I hate to interrupt all of the exotic Asia talk, but this is important.
On Saturday morning I feel exhausted. In a revolutionary act of Friday night bravery, I’d stayed out at a bar until 2 a.m. My friend and I lost track of time giggling at tales of childhood dysfunction told with hilarious charm and full-body animation by a tall, dark stranger.
I’m still wiping the crust from my eyes when our dance teacher skips through the studio door. She’s as radiant and energetic as I’d remembered from two weeks ago when we accidentally took her “Diva Hip Hop” class at Your Neighborhood Studio in Culver City, CA.
I briefly consider sneaking away and waiting out the class at the nearest Peet’s coffee.
I look over at the white-haired woman in a black mesh tank top and decide to stay.
Thirty minutes later I’m sweaty and re-energized. I’m watching a middle-aged Asian woman in a pink cotton V neck shake it like it’s a Beyonce Grammy performance. She’s chunky in a real-woman kind of way. Her hair is pulled off her face in the type of ponytail a busy Mom makes while she’s buckling her kid into a car seat and texting her gym buddy that she’s running late. I watch this woman get completely lost in the rhythm of her own body. Her face is soft and sassy. From fifteen feet away I can feel her release the heavy weight of everything else in her life.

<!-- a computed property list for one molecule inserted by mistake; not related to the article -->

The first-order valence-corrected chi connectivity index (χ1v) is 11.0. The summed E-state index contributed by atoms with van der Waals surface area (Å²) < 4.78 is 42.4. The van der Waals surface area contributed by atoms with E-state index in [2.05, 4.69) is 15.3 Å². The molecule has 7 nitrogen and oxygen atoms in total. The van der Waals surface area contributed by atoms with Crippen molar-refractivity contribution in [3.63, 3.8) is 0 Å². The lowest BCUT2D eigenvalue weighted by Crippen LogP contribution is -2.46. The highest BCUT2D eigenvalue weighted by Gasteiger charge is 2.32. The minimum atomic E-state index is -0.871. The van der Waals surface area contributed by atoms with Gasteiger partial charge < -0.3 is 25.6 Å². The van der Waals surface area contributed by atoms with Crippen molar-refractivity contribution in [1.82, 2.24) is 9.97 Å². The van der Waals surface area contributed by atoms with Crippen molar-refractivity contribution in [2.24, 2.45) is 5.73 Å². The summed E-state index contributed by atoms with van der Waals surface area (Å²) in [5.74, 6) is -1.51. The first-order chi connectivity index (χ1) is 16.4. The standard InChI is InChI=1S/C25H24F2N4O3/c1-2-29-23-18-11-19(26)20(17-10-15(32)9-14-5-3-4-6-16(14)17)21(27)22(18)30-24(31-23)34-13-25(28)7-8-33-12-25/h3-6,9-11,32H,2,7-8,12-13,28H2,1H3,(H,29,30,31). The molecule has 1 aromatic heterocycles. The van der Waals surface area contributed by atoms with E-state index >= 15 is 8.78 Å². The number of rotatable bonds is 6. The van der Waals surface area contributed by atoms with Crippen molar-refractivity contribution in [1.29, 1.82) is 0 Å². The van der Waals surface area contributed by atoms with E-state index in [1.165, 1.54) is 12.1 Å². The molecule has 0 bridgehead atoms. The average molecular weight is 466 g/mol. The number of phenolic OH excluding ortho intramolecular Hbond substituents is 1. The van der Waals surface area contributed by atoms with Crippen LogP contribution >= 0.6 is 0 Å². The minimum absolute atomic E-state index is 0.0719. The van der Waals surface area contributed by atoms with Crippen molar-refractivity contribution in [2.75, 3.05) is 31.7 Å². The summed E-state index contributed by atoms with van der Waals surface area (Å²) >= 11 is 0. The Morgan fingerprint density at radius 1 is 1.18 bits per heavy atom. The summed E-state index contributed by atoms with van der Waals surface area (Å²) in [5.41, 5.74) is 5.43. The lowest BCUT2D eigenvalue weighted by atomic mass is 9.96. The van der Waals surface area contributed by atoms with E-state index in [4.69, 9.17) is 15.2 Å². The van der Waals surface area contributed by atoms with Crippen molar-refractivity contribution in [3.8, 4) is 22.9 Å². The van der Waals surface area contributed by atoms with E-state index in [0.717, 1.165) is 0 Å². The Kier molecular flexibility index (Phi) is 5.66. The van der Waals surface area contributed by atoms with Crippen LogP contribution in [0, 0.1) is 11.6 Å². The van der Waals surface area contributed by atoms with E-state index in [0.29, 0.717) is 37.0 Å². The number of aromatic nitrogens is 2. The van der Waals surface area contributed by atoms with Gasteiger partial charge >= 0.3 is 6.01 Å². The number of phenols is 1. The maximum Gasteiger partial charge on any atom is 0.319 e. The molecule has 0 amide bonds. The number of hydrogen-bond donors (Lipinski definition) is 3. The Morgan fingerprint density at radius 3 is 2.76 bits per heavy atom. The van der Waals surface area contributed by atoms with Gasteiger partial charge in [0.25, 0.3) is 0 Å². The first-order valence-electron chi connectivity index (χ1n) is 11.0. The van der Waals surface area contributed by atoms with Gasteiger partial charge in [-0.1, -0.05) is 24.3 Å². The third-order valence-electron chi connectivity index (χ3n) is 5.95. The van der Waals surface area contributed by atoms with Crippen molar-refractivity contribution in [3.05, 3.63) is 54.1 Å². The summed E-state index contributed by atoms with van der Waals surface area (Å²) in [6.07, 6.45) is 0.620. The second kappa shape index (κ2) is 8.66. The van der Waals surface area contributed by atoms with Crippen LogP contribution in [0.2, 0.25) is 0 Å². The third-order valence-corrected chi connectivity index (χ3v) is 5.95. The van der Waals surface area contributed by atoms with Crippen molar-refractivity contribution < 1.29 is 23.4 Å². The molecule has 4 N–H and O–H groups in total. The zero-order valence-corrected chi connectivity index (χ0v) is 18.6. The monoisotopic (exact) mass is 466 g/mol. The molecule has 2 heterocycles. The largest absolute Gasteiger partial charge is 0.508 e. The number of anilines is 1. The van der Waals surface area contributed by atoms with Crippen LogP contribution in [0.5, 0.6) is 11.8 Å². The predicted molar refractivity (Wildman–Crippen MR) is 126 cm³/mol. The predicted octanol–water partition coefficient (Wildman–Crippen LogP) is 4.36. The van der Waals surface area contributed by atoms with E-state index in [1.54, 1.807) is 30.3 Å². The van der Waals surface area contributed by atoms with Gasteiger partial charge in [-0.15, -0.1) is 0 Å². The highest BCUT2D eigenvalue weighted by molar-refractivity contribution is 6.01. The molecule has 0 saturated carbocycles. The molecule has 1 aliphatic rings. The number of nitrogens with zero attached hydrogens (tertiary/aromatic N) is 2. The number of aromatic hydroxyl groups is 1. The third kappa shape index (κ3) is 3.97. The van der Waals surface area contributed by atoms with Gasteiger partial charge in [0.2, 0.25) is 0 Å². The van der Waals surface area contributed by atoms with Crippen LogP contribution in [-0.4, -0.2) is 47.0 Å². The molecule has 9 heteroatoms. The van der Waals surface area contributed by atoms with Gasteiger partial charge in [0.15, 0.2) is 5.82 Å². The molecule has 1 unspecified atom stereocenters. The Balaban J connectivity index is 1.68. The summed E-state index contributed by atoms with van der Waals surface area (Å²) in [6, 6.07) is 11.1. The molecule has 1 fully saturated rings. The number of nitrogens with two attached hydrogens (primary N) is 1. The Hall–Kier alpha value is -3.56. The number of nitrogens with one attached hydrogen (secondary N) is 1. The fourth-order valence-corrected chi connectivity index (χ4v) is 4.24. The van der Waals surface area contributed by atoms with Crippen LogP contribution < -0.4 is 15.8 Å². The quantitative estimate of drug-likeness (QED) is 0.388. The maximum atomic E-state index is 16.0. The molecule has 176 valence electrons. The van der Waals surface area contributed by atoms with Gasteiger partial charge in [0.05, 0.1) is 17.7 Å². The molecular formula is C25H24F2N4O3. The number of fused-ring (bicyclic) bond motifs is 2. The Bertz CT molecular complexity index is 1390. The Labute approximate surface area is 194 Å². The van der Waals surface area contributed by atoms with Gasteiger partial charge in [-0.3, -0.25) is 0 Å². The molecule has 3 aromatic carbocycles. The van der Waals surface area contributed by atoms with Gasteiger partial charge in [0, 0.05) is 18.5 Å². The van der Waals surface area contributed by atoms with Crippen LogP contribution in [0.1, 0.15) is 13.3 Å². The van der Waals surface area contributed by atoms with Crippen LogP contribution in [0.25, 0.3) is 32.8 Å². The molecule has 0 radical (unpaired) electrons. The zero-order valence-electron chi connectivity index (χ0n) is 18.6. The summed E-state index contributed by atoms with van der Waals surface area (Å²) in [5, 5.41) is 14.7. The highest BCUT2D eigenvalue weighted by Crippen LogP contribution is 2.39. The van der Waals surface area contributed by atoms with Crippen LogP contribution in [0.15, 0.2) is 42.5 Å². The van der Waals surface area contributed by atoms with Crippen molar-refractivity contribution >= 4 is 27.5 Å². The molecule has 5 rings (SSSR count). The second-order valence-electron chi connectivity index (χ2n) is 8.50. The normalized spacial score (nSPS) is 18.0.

Then it’s my turn. My group spreads the length of the wood floor. Each of us finds a space where our face meets our reflection in the mirror. Then the music comes on and we stop looking.
In the all-female dance class there are women of many ages. And races. And sizes. And experiences.
Some of us are terribly uncoordinated and others look like this morning is a warm-up for their gig on the sidelines of the Dallas Cowboys’ game tomorrow.
All of us are rocking it out like we were born to do it.
Here, our bodies are perfect, our minds are clear.
Right now our spirits are soaring.
I’m reminded that womanhood is a powerful thing. That sometimes it is hard for us to love each other, celebrate each other and accept each other. Because it is hard to love, celebrate and accept ourselves.
I’m reminded that when we stop competing and comparing, when we stop being self-conscious and self-critical, we find freedom. The freedom to sweat. The freedom to express ourselves. The freedom to be and act and look exactly the way we are: